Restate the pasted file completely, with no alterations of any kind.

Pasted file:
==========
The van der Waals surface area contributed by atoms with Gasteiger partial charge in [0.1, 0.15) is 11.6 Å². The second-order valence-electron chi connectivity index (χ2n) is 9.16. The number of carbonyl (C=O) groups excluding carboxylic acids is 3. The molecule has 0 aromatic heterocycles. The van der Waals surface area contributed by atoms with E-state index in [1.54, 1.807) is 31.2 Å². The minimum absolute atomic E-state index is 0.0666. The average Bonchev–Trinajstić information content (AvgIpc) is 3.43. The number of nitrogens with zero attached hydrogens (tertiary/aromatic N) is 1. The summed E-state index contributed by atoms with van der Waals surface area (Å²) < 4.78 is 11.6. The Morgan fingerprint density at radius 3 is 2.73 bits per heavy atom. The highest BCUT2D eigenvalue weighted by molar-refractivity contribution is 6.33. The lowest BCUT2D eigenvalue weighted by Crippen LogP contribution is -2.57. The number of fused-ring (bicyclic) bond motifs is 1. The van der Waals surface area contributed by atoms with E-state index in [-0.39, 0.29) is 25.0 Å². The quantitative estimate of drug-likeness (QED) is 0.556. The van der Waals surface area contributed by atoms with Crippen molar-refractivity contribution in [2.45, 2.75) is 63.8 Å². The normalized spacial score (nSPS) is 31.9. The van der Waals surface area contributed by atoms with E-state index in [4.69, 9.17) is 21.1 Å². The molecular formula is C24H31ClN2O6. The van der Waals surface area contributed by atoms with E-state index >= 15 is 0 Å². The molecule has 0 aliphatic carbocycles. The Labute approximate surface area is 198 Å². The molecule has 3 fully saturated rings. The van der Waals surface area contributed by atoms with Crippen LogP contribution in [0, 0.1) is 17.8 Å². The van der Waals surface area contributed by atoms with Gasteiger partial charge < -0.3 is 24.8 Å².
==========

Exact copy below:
The van der Waals surface area contributed by atoms with Gasteiger partial charge in [0.1, 0.15) is 11.6 Å². The second-order valence-electron chi connectivity index (χ2n) is 9.16. The number of carbonyl (C=O) groups excluding carboxylic acids is 3. The molecule has 0 aromatic heterocycles. The van der Waals surface area contributed by atoms with E-state index in [1.54, 1.807) is 31.2 Å². The minimum absolute atomic E-state index is 0.0666. The average Bonchev–Trinajstić information content (AvgIpc) is 3.43. The number of nitrogens with zero attached hydrogens (tertiary/aromatic N) is 1. The summed E-state index contributed by atoms with van der Waals surface area (Å²) < 4.78 is 11.6. The Morgan fingerprint density at radius 3 is 2.73 bits per heavy atom. The highest BCUT2D eigenvalue weighted by molar-refractivity contribution is 6.33. The lowest BCUT2D eigenvalue weighted by Crippen LogP contribution is -2.57. The number of fused-ring (bicyclic) bond motifs is 1. The van der Waals surface area contributed by atoms with E-state index in [-0.39, 0.29) is 25.0 Å². The quantitative estimate of drug-likeness (QED) is 0.556. The van der Waals surface area contributed by atoms with Crippen molar-refractivity contribution in [2.45, 2.75) is 63.8 Å². The normalized spacial score (nSPS) is 31.9. The van der Waals surface area contributed by atoms with E-state index in [4.69, 9.17) is 21.1 Å². The molecular formula is C24H31ClN2O6. The van der Waals surface area contributed by atoms with E-state index >= 15 is 0 Å². The molecule has 0 aliphatic carbocycles. The Labute approximate surface area is 198 Å². The molecule has 3 fully saturated rings. The van der Waals surface area contributed by atoms with Crippen LogP contribution in [0, 0.1) is 17.8 Å². The van der Waals surface area contributed by atoms with Gasteiger partial charge < -0.3 is 24.8 Å².